The purpose of this post is to summarise Bitocin’s legal status and give a general overview of it’s adoption around the world.
Table of Contents
- The purpose of this post is to summarise Bitocin’s legal status and give a general overview of it’s adoption around the world.
- Australia: The Bitcoin Land Down Under
- Belgium: Bitcoin Isn’t a Problem
- Canada: Bitcoin Ho!
- China: A Love-Hate Relationship
- Denmark: Bitcoin Left in the Cold
- Finland: Bitcoin Accepted Here
- Germany: Bitcoin isn’t Money But is a Commodity
- India: Central Bank Setting its Sights?
- Israel: Bitcoin’s Fate Undecided
- Japan: No Ruling Despite Mt. Gox’s Presence
- Kenya: Bitcoin Loved By the People but Government Remains Silent
- Lebanon – Not so in favor
- Netherlands: Legal but Taxable
- Norway: Bitcoin as a currency? No Way. But Trading Still Legal.
- Poland: A Country Unable to Decide
- Singapore: See No Bitcoin, Hear No Bitcoin, Interfere with No Bitcoin
- Sweden: Sweet On Bitcoin? Not So Quick
- Thailand: Bitcoin Under Fire
- United Kingdom: United On a Legal Bitcoin?
- United States: of America Home of the Free, Land of the Bitcoin
All data posted here is based on reliable news sources. If you notice any inaccuracies you can post them in the comments below or contact me through this form.
Bitcoin is a new and radical currency, so its legal status may change quite rapidly over time. Most countries right now do not have an official policy or stance regarding Bitcoin, though governments are beginning to take notice. So far few countries have explicitly outlawed Bitcoin, though it should also be noted that few countries have extended official legal recognition to it either.
By and large, Bitcoin is often being treated as a sort of investment vehicle, rather than an actual functioning currency. Initially, some people assumed that stealing Bitcoins was not illegal as the currency has no official legal standing. Most countries and legal systems do recognize that Bitcoin does have value, and such it is afforded some measures of legal protection. While court systems are still trying to work out the details of Bitcoin, the currency is slowly being given recognition.
Australia: The Bitcoin Land Down Under
So far, the Australian government has been pretty warm towards the Bitcoin. Companies are allowed to trade in Bitcoins, and buying or mining Bitcoins is not considered illegal. The Australian government has released tax guidelines for the country, so if you are making money off the currency, you’d better be prepared to fork over the government’s share. In a certain sense, however, this does show that the government is acknowledging the value and potential of the currency.
Belgium: Bitcoin Isn’t a Problem
Belguim is known for being a pretty relaxed and progressive government. So far, the government has decided to take a hands-off approach to the currency. Belguim’s finance minister has publicly stated that he sees no problem with the currency and that the national bank would have no objections to it. The country’s money laundering agency has also not released any guidelines or warnings against the currency, at least not yet.
Canada: Bitcoin Ho!
Canada is known for being a pretty friendly government, and it turns out that the Canadian government has been willing to embrace Bitcoin with open arms. So far, the government has decided that anti-money laundering and financial crimes regulations will not need to be fully applied to Bitcoin. Bitcoin transactions are viewed as barter transactions, and any gains made will be taxed. This also affords some legal protections, however, so Bitcoin users should feel confident about Bitcoin and its legality in Canada.
China: A Love-Hate Relationship
Another country that has begun to crack down on Bitcoin is China. The Chinese government initially looked ready to embrace Bitcoin, but as investments into the currency surged, the government reversed course. When Chinese investors started to pour money into Bitcoin, the currency’s value sky-rocketed above $1,000 dollars. For better or worse, however, this caused the Chinese government to get cold feet.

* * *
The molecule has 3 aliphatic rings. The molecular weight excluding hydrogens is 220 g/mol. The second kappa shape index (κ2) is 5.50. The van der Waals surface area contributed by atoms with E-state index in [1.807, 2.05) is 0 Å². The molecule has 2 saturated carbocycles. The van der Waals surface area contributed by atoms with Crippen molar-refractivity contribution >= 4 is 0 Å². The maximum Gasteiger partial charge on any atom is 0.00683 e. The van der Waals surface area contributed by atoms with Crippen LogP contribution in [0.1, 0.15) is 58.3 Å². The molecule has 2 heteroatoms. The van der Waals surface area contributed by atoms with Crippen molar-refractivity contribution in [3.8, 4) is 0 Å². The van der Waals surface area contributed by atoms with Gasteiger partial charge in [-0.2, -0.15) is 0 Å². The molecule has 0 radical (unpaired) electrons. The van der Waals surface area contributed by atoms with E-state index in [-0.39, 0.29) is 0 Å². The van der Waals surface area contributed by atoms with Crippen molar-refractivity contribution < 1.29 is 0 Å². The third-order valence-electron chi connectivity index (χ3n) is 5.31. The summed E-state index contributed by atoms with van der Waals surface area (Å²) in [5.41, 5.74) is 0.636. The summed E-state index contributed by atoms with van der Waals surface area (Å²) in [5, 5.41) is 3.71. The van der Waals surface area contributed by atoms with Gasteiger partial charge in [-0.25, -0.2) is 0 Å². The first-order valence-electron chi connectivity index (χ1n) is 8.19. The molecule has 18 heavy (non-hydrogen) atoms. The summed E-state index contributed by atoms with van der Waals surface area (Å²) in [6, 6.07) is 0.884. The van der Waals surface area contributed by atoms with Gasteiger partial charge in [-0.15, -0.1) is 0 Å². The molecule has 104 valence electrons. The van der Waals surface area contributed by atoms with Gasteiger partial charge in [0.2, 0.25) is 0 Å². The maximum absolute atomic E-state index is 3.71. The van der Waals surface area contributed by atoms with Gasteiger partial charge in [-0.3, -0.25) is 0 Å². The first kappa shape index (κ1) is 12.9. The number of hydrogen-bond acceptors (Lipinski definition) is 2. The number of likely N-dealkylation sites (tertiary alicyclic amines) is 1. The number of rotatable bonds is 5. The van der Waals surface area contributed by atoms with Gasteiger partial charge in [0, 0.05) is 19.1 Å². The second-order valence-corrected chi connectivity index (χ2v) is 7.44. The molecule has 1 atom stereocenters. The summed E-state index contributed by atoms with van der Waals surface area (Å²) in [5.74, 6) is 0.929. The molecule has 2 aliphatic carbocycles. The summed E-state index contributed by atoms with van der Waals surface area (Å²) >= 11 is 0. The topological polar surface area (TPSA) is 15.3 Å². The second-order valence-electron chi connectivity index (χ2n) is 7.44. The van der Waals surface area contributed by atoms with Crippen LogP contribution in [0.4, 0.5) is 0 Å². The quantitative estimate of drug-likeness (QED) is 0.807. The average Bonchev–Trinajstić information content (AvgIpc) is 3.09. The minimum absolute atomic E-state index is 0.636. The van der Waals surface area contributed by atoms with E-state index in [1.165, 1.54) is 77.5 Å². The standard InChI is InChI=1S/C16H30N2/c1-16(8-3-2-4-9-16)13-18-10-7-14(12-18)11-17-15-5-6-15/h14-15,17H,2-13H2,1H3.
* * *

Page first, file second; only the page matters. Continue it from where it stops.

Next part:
In early December the government started to issue warnings against the currency. The government also began to look into ways in which the currency could facilitate money laundering and other illegal activities. The Chinese government also stated that it would aggressively defend the value of the Chinese renminbi against Bitcoin.
Denmark: Bitcoin Left in the Cold
Denmark is known around the world for being one of the most progressive countries. In regards to Bitcoin, however, Denmark is still stuck in the ice age as the government has not warmed to the currency. Danish officials earlier determined in the aftermath of a massive Bitcoin theft that the currency warranted no legal protection.
The Danish Central Bank also announced that it was exempting Bitcoin from its currency functions. The government is considering a sweeping set of reforms and new regulations that could lead to Bitcoin being a regulated, or at least monitored and protected market.
Finland: Bitcoin Accepted Here
Finland is one of those countries that just loves to lead the way on just about everything. From its top-notch education system, to its world renowned health care, Finland often tops the charts in terms of livability. It should come as no surprise then that Finland’s government has confirmed the legality of Bitcoin and declared that it is up to the people to choose which currency they want to hold their money in.
Not only that, but Finland is one of the first countries to have a Bitcoin ATM machine installed. That’s right, if you want to conduct Bitcoin transaction, you can now head to the Helsinki Railway Station and conduct trading via a Bitcoin ATM, one of the first in Europe.
Germany: Bitcoin isn’t Money But is a Commodity
The German government has stated that Bitcoin is neither a traditional or electronic currency. The government has, however, recognized that Bitcoin does have value and has decided that it should be treated as a commodity or financial instrument. While this might seem like a blow to some Bitcoin users, this actually affords the currency a considerable amount of legal protection. Of course, as a commodity you are liable for paying taxes on any gains.
India: Central Bank Setting its Sights?
Bitcoin has come under fire in India. Initially, investors were very interested in Bitcoin, especially as the Indian Rupee has come under fire in recent months. Investors saw Bitcoin as an opportunity to pull their money out of the rupee. As the Indian government has been tightening capital outflows and gold/silver purchases, Bitcoin offered an easy way to protect ones’ wealth from a decline in the local currency.
The Central Bank, however, has issued a warning against Bitcoin and conducting trading in Bitcoin. Indian police officers even raided the offices of one exchange and seized transaction records. This sent a huge ripple through the market, causing many of India’s Bitcoin exchanges to shut their doors. The Central Bank has slammed Bitcoin over security issues and also questioned the value of the currency.